A Canadian dental surgeon recently decided there was more for him to do than be a dentist.
So instead of maintaining his practice and making the money he was on course to make, he opted to head to the Kandahari desert to mentor Afghan troops in counter-insurgency tactics.
“Most people find it hard to relate to,” Capt. Luong Phuc Nguyen told the Vancouver Sun. “I am losing a lot of money and not furthering my career.”
Nguyen, whose parents are from Vietnam, chose to mentor the Afghan troops. But he’s not simply a military dentist or dental surgeon behind the scenes. He’s a qualified infantry officer and will be at a Forward Operating Base with combat troops. That means he’s not behind the scenes, which is something he did during a tour in 2007-2008.
He doesn’t mention that he’s a dental surgeon, to prevent the soldiers he mentors from viewing him as a dentist instead of infantry officer.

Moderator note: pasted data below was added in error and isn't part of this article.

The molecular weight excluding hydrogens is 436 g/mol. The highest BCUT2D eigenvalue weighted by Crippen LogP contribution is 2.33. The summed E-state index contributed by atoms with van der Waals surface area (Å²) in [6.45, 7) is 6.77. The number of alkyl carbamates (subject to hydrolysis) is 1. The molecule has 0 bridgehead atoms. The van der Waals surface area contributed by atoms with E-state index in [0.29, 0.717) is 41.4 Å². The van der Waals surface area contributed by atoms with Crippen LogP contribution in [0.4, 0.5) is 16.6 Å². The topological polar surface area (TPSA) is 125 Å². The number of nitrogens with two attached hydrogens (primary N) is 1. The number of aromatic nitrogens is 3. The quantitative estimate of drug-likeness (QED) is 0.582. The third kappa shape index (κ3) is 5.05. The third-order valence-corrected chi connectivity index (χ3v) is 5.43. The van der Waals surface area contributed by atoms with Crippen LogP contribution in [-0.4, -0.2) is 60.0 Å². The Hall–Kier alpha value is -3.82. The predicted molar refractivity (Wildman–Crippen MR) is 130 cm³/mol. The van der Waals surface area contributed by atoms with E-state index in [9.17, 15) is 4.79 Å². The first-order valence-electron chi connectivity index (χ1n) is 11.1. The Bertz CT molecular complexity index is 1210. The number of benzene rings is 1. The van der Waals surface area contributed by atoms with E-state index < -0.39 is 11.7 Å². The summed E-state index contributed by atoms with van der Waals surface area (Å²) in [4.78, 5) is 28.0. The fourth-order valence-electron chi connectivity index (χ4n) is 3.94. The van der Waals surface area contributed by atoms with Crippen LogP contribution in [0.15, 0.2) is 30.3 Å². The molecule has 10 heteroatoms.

Nguyen became an infantryman in the Van Doo reserves in 1999 after he graduated from dental school. He is second in command in his infantry unit.
Nguyen encounters some problems with mentoring the soldiers because they don’t have the same education as an American or a Canadian. They also need better equipment to fight to the best of their ability.
A problem in the back of Nguyen’s mind is the possibility of one of the Afghan soldiers turning on him and attacking him. Still, he doesn’t have any extra security. He simply travels around with an interpreter.
Despite the exhilaration Nguyen feels from being deployed, this will most likely be his last time doing this.
“I promised my wife before my first tour that it would be my last,” he said. “I don’t want to break that promise a second time by going on a third tour.”